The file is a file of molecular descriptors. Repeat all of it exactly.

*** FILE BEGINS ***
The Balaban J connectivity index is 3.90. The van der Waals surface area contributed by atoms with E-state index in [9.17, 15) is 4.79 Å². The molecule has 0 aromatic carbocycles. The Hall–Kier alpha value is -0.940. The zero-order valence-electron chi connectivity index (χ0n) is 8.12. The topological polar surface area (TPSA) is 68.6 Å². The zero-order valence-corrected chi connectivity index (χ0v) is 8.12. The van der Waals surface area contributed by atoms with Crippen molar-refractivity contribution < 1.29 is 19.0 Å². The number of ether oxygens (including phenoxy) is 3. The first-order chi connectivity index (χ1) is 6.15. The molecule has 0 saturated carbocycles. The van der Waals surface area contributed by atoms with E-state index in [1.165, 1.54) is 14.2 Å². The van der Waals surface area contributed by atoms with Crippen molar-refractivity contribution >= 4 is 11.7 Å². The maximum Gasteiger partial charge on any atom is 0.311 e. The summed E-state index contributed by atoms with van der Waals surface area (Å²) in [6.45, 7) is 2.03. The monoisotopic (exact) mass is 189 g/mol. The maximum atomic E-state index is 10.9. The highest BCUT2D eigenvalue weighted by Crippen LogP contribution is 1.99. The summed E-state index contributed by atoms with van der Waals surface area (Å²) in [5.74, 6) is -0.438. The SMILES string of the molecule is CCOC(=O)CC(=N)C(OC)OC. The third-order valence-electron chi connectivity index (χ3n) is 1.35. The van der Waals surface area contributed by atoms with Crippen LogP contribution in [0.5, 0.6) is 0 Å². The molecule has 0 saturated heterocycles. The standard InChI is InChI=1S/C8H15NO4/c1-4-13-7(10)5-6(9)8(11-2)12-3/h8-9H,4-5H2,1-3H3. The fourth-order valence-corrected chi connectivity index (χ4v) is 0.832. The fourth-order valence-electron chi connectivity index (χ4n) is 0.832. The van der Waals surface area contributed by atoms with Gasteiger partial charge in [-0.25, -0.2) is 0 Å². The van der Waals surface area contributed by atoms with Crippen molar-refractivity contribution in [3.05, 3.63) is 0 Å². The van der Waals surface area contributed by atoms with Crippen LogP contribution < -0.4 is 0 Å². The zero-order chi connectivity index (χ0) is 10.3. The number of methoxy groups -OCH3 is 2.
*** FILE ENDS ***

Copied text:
The Balaban J connectivity index is 3.90. The van der Waals surface area contributed by atoms with E-state index in [9.17, 15) is 4.79 Å². The molecule has 0 aromatic carbocycles. The Hall–Kier alpha value is -0.940. The zero-order valence-electron chi connectivity index (χ0n) is 8.12. The topological polar surface area (TPSA) is 68.6 Å². The zero-order valence-corrected chi connectivity index (χ0v) is 8.12. The van der Waals surface area contributed by atoms with Crippen molar-refractivity contribution < 1.29 is 19.0 Å². The number of ether oxygens (including phenoxy) is 3. The first-order chi connectivity index (χ1) is 6.15. The molecule has 0 saturated carbocycles. The van der Waals surface area contributed by atoms with E-state index in [1.165, 1.54) is 14.2 Å². The van der Waals surface area contributed by atoms with Crippen molar-refractivity contribution >= 4 is 11.7 Å². The maximum Gasteiger partial charge on any atom is 0.311 e. The summed E-state index contributed by atoms with van der Waals surface area (Å²) in [6.45, 7) is 2.03. The monoisotopic (exact) mass is 189 g/mol. The maximum atomic E-state index is 10.9. The highest BCUT2D eigenvalue weighted by Crippen LogP contribution is 1.99. The summed E-state index contributed by atoms with van der Waals surface area (Å²) in [5.74, 6) is -0.438. The SMILES string of the molecule is CCOC(=O)CC(=N)C(OC)OC. The third-order valence-electron chi connectivity index (χ3n) is 1.35. The van der Waals surface area contributed by atoms with Crippen LogP contribution in [0.5, 0.6) is 0 Å². The molecule has 0 saturated heterocycles. The standard InChI is InChI=1S/C8H15NO4/c1-4-13-7(10)5-6(9)8(11-2)12-3/h8-9H,4-5H2,1-3H3. The fourth-order valence-corrected chi connectivity index (χ4v) is 0.832. The fourth-order valence-electron chi connectivity index (χ4n) is 0.832. The van der Waals surface area contributed by atoms with Gasteiger partial charge in [-0.25, -0.2) is 0 Å². The van der Waals surface area contributed by atoms with Crippen molar-refractivity contribution in [3.05, 3.63) is 0 Å². The van der Waals surface area contributed by atoms with Crippen LogP contribution < -0.4 is 0 Å². The zero-order chi connectivity index (χ0) is 10.3. The number of methoxy groups -OCH3 is 2.